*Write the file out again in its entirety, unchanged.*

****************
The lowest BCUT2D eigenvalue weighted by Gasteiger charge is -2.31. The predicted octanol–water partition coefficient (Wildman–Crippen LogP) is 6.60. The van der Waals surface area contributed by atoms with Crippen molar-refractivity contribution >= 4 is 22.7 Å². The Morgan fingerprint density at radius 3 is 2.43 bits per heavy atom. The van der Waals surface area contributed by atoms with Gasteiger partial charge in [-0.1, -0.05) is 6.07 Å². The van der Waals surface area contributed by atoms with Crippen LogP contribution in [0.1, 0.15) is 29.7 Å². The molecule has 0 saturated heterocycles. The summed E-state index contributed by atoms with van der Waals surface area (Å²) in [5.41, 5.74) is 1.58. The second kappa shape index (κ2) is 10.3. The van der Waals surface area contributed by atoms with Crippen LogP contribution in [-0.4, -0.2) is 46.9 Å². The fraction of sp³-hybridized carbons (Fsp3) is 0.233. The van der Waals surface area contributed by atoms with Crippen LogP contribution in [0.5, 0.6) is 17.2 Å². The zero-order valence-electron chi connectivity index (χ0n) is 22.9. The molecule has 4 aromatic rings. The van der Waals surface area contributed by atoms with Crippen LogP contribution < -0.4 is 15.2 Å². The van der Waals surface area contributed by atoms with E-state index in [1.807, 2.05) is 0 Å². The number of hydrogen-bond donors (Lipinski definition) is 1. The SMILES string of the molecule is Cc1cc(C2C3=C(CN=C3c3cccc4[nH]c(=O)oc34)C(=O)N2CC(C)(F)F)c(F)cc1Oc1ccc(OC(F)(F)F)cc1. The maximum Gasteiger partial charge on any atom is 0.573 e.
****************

The lowest BCUT2D eigenvalue weighted by Gasteiger charge is -2.31. The predicted octanol–water partition coefficient (Wildman–Crippen LogP) is 6.60. The van der Waals surface area contributed by atoms with Crippen molar-refractivity contribution >= 4 is 22.7 Å². The Morgan fingerprint density at radius 3 is 2.43 bits per heavy atom. The van der Waals surface area contributed by atoms with Gasteiger partial charge in [-0.1, -0.05) is 6.07 Å². The van der Waals surface area contributed by atoms with Crippen LogP contribution in [0.1, 0.15) is 29.7 Å². The molecule has 0 saturated heterocycles. The summed E-state index contributed by atoms with van der Waals surface area (Å²) in [5.41, 5.74) is 1.58. The second kappa shape index (κ2) is 10.3. The van der Waals surface area contributed by atoms with Crippen LogP contribution in [-0.4, -0.2) is 46.9 Å². The fraction of sp³-hybridized carbons (Fsp3) is 0.233. The van der Waals surface area contributed by atoms with Crippen LogP contribution in [0.5, 0.6) is 17.2 Å². The zero-order valence-electron chi connectivity index (χ0n) is 22.9. The molecule has 4 aromatic rings. The van der Waals surface area contributed by atoms with Crippen LogP contribution < -0.4 is 15.2 Å². The van der Waals surface area contributed by atoms with E-state index in [1.807, 2.05) is 0 Å². The number of hydrogen-bond donors (Lipinski definition) is 1. The SMILES string of the molecule is Cc1cc(C2C3=C(CN=C3c3cccc4[nH]c(=O)oc34)C(=O)N2CC(C)(F)F)c(F)cc1Oc1ccc(OC(F)(F)F)cc1. The maximum Gasteiger partial charge on any atom is 0.573 e.